“Language is power. The ability for young people to communicate articulately and intelligently is of huge importance, not only for themselves but also for the way in which they are perceived by others,” writes Lindsay Johns in the August 16, 2011 London Evening Standard in the wake of the recent UK riots.
The recent discovery of vast numbers of teachers in Atlanta who faked students’ scores on high stakes tests is an astonishing twist in the use of tests in U.S. public schools.
To deal with this issue, some have called for the elimination of standardized tests. However, we feel that accountability data is too important to stakeholders to drop completely.
Hopelessness about how to improve student achievement is one of the reasons teachers felt compelled to cheat on these standardized tests.
If teachers had a better way to know where students stood academically, if they had a better idea about the areas where their students needed help, if the teachers felt they had a chance to help all their students, then perhaps there would be less incentive to cheat.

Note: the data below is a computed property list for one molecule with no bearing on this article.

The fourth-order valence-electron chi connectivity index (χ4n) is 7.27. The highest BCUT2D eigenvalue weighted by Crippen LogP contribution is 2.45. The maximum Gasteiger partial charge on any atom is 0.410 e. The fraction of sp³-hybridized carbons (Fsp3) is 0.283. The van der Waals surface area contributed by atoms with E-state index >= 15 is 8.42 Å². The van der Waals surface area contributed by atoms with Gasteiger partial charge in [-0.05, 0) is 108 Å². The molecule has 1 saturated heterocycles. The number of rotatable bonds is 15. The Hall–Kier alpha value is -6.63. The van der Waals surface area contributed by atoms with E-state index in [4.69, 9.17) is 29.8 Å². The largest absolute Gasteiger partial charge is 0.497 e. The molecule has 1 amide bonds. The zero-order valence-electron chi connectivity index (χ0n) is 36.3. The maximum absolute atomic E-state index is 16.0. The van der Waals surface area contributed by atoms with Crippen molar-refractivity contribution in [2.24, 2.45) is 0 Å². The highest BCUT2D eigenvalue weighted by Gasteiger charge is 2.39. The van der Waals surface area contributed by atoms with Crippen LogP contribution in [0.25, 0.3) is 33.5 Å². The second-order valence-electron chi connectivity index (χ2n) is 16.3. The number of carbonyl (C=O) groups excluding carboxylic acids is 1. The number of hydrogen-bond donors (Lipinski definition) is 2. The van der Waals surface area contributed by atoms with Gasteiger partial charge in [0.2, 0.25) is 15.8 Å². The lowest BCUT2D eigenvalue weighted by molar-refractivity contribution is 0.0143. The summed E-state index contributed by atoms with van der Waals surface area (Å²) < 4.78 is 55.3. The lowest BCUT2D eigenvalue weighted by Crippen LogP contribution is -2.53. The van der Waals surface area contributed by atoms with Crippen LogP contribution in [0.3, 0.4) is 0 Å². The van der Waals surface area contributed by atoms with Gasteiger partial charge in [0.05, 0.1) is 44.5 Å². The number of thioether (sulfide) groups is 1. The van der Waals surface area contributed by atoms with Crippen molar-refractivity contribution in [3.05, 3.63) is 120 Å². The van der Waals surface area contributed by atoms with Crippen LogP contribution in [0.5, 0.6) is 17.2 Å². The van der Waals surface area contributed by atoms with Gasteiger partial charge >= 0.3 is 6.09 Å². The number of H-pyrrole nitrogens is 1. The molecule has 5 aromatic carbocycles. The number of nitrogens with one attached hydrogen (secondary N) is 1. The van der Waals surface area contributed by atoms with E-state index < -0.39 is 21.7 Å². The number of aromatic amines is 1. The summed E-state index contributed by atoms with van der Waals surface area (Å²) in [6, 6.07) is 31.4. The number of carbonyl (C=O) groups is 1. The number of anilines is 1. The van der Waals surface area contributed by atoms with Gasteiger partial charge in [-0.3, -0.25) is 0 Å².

And it goes without saying that if students received the evaluation, support, and direction they needed, their scores improve.
Teachers need useful, formative assessments to help them determine each student’s strengths and weaknesses. Administrators need a way to know during the school year if their teachers are actually helping their students. Students deserve to learn and achieve.
All groups need a partner to show them how this can be done. This is where Merit Software fits in.
Earlier this month, McKinsey & Company published “The Economic Impact of the Achievement Gap in America’s Schools.”
The report finds that the educational gaps between black and Latino students and white students impose on the U.S. the economic equivalent of a permanent national recession. Read More